The Shiralee (1987)
Macauley (Bryan Brown) is an itinerant rural worker who grew up the hard way, in an orphanage. Despite having a wife (Lorna Lesley) and child (Rebecca Smart) in the city, he’s a loner. He sends them money from his earnings and they see him from time to time. On one of these trips home, he finds his wife in bed with another man and his daughter in a drug-induced sleep. He grabs his daughter from the house and takes her back to the bush. She’s his 'shiralee’ or burden, which he’ll gradually learn to love unconditionally, as she loves him.
The magic of this miniseries is in the chemistry of Bryan Brown as Macauley and Rebecca Smart as Buster. When they’re together on the road, the screen lights up. Macauley (Bryan Brown) is like a coiled spring, ready to attack anyone who crosses him, while Rebecca Smart has a remarkable screen presence as Buster, conveying a fierce attachment to her father that’s utterly believable. There’s also a fine cast of character actors who typify the people of the bush in times gone by, the swaggie, the shearer, the show people and the travelling boxing show. And that’s the essence of this beautifully filmed melodrama. It’s the story of an era that was on its way out when the story was written in the 1950s and was already gone at the time the miniseries was made.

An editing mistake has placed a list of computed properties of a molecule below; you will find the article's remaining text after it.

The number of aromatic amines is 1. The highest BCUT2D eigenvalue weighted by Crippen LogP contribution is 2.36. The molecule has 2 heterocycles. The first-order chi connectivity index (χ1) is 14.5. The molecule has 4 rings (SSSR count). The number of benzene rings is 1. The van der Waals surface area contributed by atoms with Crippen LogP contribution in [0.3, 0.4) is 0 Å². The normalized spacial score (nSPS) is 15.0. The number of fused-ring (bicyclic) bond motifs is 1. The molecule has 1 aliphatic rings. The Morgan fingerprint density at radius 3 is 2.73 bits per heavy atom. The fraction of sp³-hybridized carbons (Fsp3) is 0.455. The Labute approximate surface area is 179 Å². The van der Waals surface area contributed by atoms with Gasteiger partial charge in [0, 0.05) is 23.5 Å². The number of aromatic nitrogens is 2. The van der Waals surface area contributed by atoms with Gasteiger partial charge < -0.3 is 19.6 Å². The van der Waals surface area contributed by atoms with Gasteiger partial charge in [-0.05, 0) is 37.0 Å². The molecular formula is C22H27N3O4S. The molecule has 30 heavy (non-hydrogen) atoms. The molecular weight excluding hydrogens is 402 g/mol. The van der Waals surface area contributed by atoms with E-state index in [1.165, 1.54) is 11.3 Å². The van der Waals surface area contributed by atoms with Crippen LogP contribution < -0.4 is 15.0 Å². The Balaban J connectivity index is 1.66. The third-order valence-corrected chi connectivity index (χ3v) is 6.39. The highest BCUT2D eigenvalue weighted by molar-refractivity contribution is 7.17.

The miniseries was made for television by the South Australian Film Commission during the golden decade of television drama, which included the works of Kennedy Miller broadcast on Network Ten, and several historical dramas made by the drama department of the ABC. The SAFC is no longer a production house and since 1994 has been an agency for the promotion, stimulation and development of the film industry.